On Wednesday, 03-17-21, I went out and spent fours hours of quality time with Hoot, the female Great Horned Owl, who is sitting on a nest.
I’ve mentioned before that I saw Hoot roosting in a spruce tree on 02-03-21. Then the nest time I found her on 03-09-21 on the nest, but I don’t know the exact date she started nesting.
Since I’ve located her on the nest I’ve gone out every day to check on her and take a few photos, but only spending a few minutes at a time with her.
I’ve also put out my GoPro on 03-11-21 and 03-14-21 to get an idea what’s going on in the nest. Although the GoPro video doesn’t give me a close up view of the activity taking place, I have seen Hoot with her head in the nest to either move the eggs, rearrange any nesting material or even the possibility of tending to or grooming an owlet.
Hoot is nesting in an area with several branches blocking all my views of her so I’m not able to get any clear photographs without any unwanted distracting branches. I get what I get… :)
Today, I decided to go out and sit and watch her for several hours. I ended up watching her for 4 hours. I brought my 500mm f/4 Nikon lens with my 1.4x teleconverter to grab some images and some video.
I knew I couldn’t stay out where I’ve been taking my daily photos of her, because I would most likely be spotted by someone in the amount of time I planned to be with her. I knew I would have to hide so my chances were even slimmer to come away with any video/photographs that didn’t have any distracting branches. Again, I was there to mostly observe, but it would be nice to get some nice images/video, too.
I got to Hoot who was on the nest at 1530 hrs and I took my daily photo, then proceeded to get small and hide. :) While getting out my tripod I saw out of the corner of my eye an owl fly off. I also saw what scare it away. I first thought it was Hoot, but she was still on the nest. It was, Give a Hoot, the male Great Horned Owl, who must have been perched somewhere near her.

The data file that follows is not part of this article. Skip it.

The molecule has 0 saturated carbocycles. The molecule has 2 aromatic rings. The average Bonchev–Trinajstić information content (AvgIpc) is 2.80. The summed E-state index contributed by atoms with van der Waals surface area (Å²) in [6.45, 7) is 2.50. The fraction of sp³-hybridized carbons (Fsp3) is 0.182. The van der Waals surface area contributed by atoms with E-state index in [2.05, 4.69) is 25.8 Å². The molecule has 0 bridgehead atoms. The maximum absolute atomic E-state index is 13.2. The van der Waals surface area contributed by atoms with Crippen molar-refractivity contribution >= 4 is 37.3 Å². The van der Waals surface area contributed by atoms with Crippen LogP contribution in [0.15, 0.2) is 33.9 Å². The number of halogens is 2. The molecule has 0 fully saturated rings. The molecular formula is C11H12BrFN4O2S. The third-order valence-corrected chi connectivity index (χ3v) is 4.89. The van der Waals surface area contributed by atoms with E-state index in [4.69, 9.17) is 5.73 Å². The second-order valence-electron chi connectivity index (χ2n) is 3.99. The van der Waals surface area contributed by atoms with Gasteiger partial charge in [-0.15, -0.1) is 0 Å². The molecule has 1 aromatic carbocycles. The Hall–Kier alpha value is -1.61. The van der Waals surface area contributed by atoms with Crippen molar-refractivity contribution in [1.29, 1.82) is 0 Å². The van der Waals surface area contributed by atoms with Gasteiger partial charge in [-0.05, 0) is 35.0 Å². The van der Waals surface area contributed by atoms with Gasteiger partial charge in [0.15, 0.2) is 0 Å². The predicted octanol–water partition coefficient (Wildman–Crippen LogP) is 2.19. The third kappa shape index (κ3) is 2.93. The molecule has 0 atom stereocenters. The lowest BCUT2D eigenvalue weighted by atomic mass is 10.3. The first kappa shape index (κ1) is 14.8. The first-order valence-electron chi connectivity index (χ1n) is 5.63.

For the next four hours I sat and observed while taking both photographs and video. I started my video every time I saw Hoot flinching, so I had about 100 video clips. I eventually saw an owlet who appeared very small. It wasn’t until I got home and reviewed the video clips that I saw that there were actually two owlets.
Give a Hoot must have only flew off some 50 yards when I first got there, because over an hour later the crows spotted him. I could see several crows mobbing him in the distance and making a lot of noise for about 15 minutes. Then at 1900 hrs. I saw him fly back toward Hoot, but it was another half hour or so before he began doing some territorial calls.
It appeared when Give a Hoot began calling that the owlets began responding to his calls and became more active. They began their little begging calls, too.
I left the area at 1935 hrs so Hoot could fly off and join Give a Hoot, so she could bring back some food. While packing up my gear Hoot flew off the nest in Give a Hoots direction. The two prior times I had my GoPro recording her she left the nest within a half hour of sunset.